A Quick Look Behind the Scenes

Welcome back!

Skip all the talking and go to the photo processing by clicking here!

This post will be a departure from the usual photo posts and more along the lines of informational posts I’ve made such as my MagicBand teardown and my comparison of different iPhone cameras.

I try to respond to any questions people ask me via Twitter, Instagram, and the comments here and I’ve found that many come up multiple times. I hope this post answers most of these questions in one place while shining a light on my usual workflow.

Q1: What program(s) do you use to edit your photos?
A1: I always use Aperture – which is no longer being updated or supported by Apple. At times I want to use HDR to process a photo that has difficult lighting; for HDR, I turn to Photomatix Pro. In some instances – after processing in Aperture and/or Photomatix Pro – I will use Perfect Effects 8 to apply effects and borders.

Q2: How much do you edit your photos?
A2: I try to edit as little as possible for most photos. I tend to stick to color correction (white balance), brightness correction (I underexpose all of my photos as I shoot them so that I can correct for the bright Florida sunshine later on), straightening, removal of lens specks, and cropping. I don’t ever use any of the more advanced tools many photographers use, such as: cloning, compositing, and/or heavy retouching.
My main goal is to present a scene or an object as if you are observing it yourself, in person. Sometimes, I edit photos a little more heavily to capture the mood of the moment or to make them more suitable to sell as art prints in my store. This level of editing is usually done in the aforementioned Perfect Effects 8 and Photomatix Pro and these photos usually find their way to flickr.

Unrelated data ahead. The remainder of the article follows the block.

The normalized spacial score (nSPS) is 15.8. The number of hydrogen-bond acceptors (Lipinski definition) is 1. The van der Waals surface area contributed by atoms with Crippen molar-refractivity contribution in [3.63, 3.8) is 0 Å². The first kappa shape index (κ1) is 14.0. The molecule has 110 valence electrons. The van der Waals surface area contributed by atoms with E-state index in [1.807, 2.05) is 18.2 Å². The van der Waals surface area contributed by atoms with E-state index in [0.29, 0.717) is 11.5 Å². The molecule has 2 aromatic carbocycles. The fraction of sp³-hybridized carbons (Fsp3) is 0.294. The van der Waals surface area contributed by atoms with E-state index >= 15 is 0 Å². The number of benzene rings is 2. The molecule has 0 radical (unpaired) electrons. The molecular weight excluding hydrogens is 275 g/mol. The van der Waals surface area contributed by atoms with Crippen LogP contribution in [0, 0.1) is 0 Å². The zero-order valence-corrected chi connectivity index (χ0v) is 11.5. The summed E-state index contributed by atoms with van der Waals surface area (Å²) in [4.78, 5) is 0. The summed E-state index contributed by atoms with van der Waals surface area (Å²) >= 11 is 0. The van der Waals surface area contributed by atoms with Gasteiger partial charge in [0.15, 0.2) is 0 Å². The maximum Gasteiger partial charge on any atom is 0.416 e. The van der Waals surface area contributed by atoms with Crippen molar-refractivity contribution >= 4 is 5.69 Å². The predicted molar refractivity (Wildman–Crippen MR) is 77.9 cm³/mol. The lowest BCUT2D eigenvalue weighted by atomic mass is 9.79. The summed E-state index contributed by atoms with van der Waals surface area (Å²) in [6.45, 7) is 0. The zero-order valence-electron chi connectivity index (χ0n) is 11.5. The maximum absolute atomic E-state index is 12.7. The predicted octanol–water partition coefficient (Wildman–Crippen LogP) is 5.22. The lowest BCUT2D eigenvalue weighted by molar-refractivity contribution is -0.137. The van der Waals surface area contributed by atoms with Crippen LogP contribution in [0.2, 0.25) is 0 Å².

Q3: How do you decide what blog posts to write?
A3: If something is fairly new in the parks and I happen to be around to photograph it, I will prioritize getting those photos out quickly. My Festival of Fantasy post is a good example of this. Sometimes, Melissa of Mouse on the Mind requests photos for a post on her blog, so I will make a companion post here. Other than that, I just post whatever strikes my fancy or comes to mind – a benefit of this blog existing solely for myself.

Q4: What program do you use for watermarking?
A4: Snap Converter for OS X.

Q5: What is your workflow?
A5: I pull the photos from my camera(s) into Aperture to start with. Then, I take a pass through and delete anything that’s clearly unusable. After the initial culling, I break photos into groups by attraction, date, season, or other common factor. I then delete photos in those groups with a more focused eye – I take two or three shots of everything – and edit the keepers.

Q6: How do you decide which photos get shared in which places?
A6: Live photos from within the parks are pretty easy – I usually wait about an hour (so I’m well away from that location!) and put them on Instagram. I find Disney transportation is a great place to Latergram. Some photos are clearly destined for the blog as a comprehensive post: you know, 200+ photos of the same parade or attraction that get posted after light editing. Some photos – the ones I absolutely love – get a lot of editing attention and get put on Flickr in higher resolution than my blog or Instagram usually display.

Editing Samples

Each photo below has a caption explaining the editing I have done to it. Click on any photo to enlarge and to read the caption.

HDR Photography

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